Ireland's hopes of retaining their Guinness Six Nations crown suffered a major setback as England outplayed the champions at the Aviva Stadium.

Coming off the back of the most successful year in the Irish rugby history, Joe Schmidt's charges were second best throughout, only leading for five minutes in the entire game.

The visitors had arrived a team under some pressure, seemingly unsettled having won just six of 12 games in 2018.

But from the off Eddie Jones' side were out to prove a point and first-half tries from Jonny May and Elliot Daly were just rewards for their supremacy, with Cian Healy's pushover try only stemming the tide. 

A double from Henry Slade after the break, where a solitary Johnny Sexton penalty and a late John Cooney try was all Ireland could offer in response, sealed England's first win over Ireland in Dublin since 2013 and ended Schmidt's unbeaten recorded at home in the Six Nations. 

Hurt by a comprehensive defeat in Twickenham last March, England burst out of the blocks. 

England had gone through the phases sucking Irish defenders in each time but it appeared to be a misread by Keith Earls that resulted in an overlap.

That allowed May a corridor of space to score the opening try, which Farrell converted from the sideline for a 7-0 lead after four minutes.

FULL MATCH DETAILS

Sexton reduced the margin to four when he landed his first kick of the day, a straightforward penalty after Kyle Sinckler failed to roll away.

England flanker Tom Corry was then binned for a late challenge on Earls, with lock Maro Itoje lucky not to follow his team-mate after running into the Munster wing off the ball.

"Make sure that you take the man with the ball," referee Jerome Garces warned the Saracens forward, though it sounded like an order.

It was plays like that which allowed the hosts take control, by the the time Healy barreled over for Ireland's first try in the 25th minute the penalty count was 5-0 against England.

Much had been made of Schmidt's decision to drop a "rusty" Rob Kearney in favour of Robbie Henshaw and England's second try came after a poor clearance from the erstwhile centre.

That provided the field position for Daly to grubber through and, under pressure from Jack Nowell, Jacob Stockdale fumbled the ball allowing the full-back to dot down. Farrell again added the conversion.

Another unforced error almost led to England's third try just before the break. This time prop Mako Vunipola was adjudged to have made a double movement on the line but Farrell knocked over another penalty to make it 17-10.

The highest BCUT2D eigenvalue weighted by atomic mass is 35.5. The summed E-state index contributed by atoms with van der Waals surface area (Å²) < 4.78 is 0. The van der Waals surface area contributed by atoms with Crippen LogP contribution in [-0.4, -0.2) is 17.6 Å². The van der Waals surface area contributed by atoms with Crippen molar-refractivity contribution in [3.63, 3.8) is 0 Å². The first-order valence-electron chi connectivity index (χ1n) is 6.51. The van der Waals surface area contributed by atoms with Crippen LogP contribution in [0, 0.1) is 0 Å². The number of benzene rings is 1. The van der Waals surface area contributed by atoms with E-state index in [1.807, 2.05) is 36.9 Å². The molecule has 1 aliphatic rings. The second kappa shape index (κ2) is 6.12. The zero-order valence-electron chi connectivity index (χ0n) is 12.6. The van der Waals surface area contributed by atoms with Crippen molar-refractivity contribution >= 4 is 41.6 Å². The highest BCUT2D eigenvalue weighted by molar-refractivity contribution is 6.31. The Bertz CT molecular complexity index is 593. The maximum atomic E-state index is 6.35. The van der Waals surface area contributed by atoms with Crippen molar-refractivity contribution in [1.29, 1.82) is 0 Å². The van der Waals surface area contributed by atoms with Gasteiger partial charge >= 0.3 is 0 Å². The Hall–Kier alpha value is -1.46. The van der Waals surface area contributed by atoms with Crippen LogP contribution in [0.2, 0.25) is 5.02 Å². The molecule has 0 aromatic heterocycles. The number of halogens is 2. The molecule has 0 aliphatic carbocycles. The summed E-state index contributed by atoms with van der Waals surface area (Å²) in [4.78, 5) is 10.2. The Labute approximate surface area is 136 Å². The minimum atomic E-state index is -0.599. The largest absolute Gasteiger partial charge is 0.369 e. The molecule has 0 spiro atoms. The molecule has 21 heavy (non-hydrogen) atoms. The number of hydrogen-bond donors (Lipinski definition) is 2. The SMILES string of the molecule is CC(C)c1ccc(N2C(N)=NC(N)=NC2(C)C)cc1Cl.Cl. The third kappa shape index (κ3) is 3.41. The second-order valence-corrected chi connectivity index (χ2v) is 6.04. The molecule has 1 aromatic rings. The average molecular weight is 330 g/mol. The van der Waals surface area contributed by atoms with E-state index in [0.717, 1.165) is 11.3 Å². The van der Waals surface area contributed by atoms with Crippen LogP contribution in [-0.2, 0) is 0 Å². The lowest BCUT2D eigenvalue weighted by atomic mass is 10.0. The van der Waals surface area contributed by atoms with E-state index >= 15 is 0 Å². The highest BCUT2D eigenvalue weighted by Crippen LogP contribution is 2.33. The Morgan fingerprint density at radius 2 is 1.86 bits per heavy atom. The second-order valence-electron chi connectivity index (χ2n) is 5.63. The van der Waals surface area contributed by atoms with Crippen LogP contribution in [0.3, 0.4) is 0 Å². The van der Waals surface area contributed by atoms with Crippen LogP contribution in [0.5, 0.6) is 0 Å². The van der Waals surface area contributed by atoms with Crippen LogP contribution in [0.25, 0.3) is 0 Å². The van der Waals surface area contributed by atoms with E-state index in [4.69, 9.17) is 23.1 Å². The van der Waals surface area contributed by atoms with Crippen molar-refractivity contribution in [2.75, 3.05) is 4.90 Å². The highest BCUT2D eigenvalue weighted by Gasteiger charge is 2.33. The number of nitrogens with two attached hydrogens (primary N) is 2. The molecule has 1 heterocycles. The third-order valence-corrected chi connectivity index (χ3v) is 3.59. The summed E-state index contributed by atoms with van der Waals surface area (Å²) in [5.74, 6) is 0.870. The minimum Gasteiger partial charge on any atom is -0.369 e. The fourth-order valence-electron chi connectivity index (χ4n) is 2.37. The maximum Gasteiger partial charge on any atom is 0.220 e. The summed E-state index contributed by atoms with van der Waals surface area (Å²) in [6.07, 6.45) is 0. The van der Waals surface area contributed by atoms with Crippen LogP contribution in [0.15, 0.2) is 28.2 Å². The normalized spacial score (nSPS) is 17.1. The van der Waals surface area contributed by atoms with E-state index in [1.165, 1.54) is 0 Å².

Champions in 2016 and 2017, England were playing on the edge but it was paying off.

Henry Slade scored two tries

England started the second half on the front foot and Henshaw did well to tidy up a dangerous looking kick through from Farrell with May waiting for a spill.

Prior to that, Sexton snarled at Jordan Larmour, a half-time replacement for Earls, when the youngster failed to read a dink through. The visitors were playing smarter rugby, the Irish lineout was rattled and the Grand Slam champions looked dazed.

Then, from nothing, Ireland, defending deep, got a break.

Ringrose forced a knock on and Sexton booted it 50 yards, Henry Slade knocked it on and Ireland had a scrum on the 22.

George Kruis and Itoje, two of the best on show to that point, departed and Sexton tapped over a penalty.

Captain Farrell then missed a chance to reply, missing a relatively easy kick after Sexton was penalised for hands in the ruck.

Much was made of how much Murray's kicking would affect the game but in that department England's back three met the challenge, Ireland's chasers all too often a yard off the pace.

After a TMO consultation England had their third, Slade winning a foot-race after May's well-judged kick through and the Sweet Chariot rang out in the freezing Dublin air.

Ireland began to force plays in a desperate attempt to cling on to their grand slam ambitions but England were not to be denied, Farrell putting 12 between the teams with a long-range penalty with 10 minutes to play.

The game was over and the Aviva began to empty, the revellers missing another Slade try and a late late Cooney consolation, if it could even be called that.

Ireland: Robbie Henshaw; Keith Earls, Garry Ringrose, Bundee Aki, Jacob Stockdale; Johnny Sexton, Conor Murray; Cian Healy, Rory Best (capt), Tadhg Furlong; Devin Toner, James Ryan; Peter O'Mahony, Josh van der Flier, CJ Stander.

Replacements: Sean Cronin, Dave Kilcoyne, Andrew Porter, Quinn Roux, Sean O'Brien, John Cooney, Joey Carbery, Jordan Larmour.

England: Elliott Daly, Jonny May, Henry Slade, Manu Tuilagi, Jack Nowell, Owen Farrell (capt), Ben Youngs, Billy Vunipola, Tom Curry, Mark wilson, George Kruis, Mato Itoje, Kyle Sinckler, Jamie George, Mako Vunipola.

Replacements: Luke Cowan-Dickie, Ellis Genge, Harry Williams, Courtney Lawes, Nathan Hughes, Dan Robson, George Ford, Chris Ashton.